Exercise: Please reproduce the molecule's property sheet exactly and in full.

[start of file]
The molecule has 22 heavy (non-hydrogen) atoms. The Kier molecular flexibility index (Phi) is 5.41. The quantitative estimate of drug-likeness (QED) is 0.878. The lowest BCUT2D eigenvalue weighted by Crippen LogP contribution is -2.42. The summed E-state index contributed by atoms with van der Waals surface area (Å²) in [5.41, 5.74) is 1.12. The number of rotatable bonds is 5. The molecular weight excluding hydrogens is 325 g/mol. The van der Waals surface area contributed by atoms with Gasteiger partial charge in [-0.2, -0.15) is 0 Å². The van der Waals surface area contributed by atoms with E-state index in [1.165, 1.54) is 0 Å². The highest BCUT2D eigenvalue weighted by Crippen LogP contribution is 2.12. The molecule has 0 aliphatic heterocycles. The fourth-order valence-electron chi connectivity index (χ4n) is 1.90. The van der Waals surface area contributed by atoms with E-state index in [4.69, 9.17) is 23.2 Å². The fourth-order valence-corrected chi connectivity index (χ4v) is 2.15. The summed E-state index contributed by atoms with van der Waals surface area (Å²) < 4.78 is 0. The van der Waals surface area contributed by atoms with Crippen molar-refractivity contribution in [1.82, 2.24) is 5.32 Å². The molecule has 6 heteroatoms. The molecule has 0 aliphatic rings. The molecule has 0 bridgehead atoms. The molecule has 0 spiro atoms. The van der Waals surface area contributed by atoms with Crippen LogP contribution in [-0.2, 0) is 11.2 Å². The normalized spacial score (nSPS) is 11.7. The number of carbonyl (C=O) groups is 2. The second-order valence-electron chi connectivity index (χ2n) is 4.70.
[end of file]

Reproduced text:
The molecule has 22 heavy (non-hydrogen) atoms. The Kier molecular flexibility index (Phi) is 5.41. The quantitative estimate of drug-likeness (QED) is 0.878. The lowest BCUT2D eigenvalue weighted by Crippen LogP contribution is -2.42. The summed E-state index contributed by atoms with van der Waals surface area (Å²) in [5.41, 5.74) is 1.12. The number of rotatable bonds is 5. The molecular weight excluding hydrogens is 325 g/mol. The van der Waals surface area contributed by atoms with Gasteiger partial charge in [-0.2, -0.15) is 0 Å². The van der Waals surface area contributed by atoms with E-state index in [1.165, 1.54) is 0 Å². The highest BCUT2D eigenvalue weighted by Crippen LogP contribution is 2.12. The molecule has 0 aliphatic heterocycles. The fourth-order valence-electron chi connectivity index (χ4n) is 1.90. The van der Waals surface area contributed by atoms with E-state index in [4.69, 9.17) is 23.2 Å². The fourth-order valence-corrected chi connectivity index (χ4v) is 2.15. The summed E-state index contributed by atoms with van der Waals surface area (Å²) < 4.78 is 0. The van der Waals surface area contributed by atoms with Crippen molar-refractivity contribution in [1.82, 2.24) is 5.32 Å². The molecule has 6 heteroatoms. The molecule has 0 aliphatic rings. The molecule has 0 bridgehead atoms. The molecule has 0 spiro atoms. The van der Waals surface area contributed by atoms with Crippen LogP contribution in [-0.2, 0) is 11.2 Å². The normalized spacial score (nSPS) is 11.7. The number of carbonyl (C=O) groups is 2. The second-order valence-electron chi connectivity index (χ2n) is 4.70.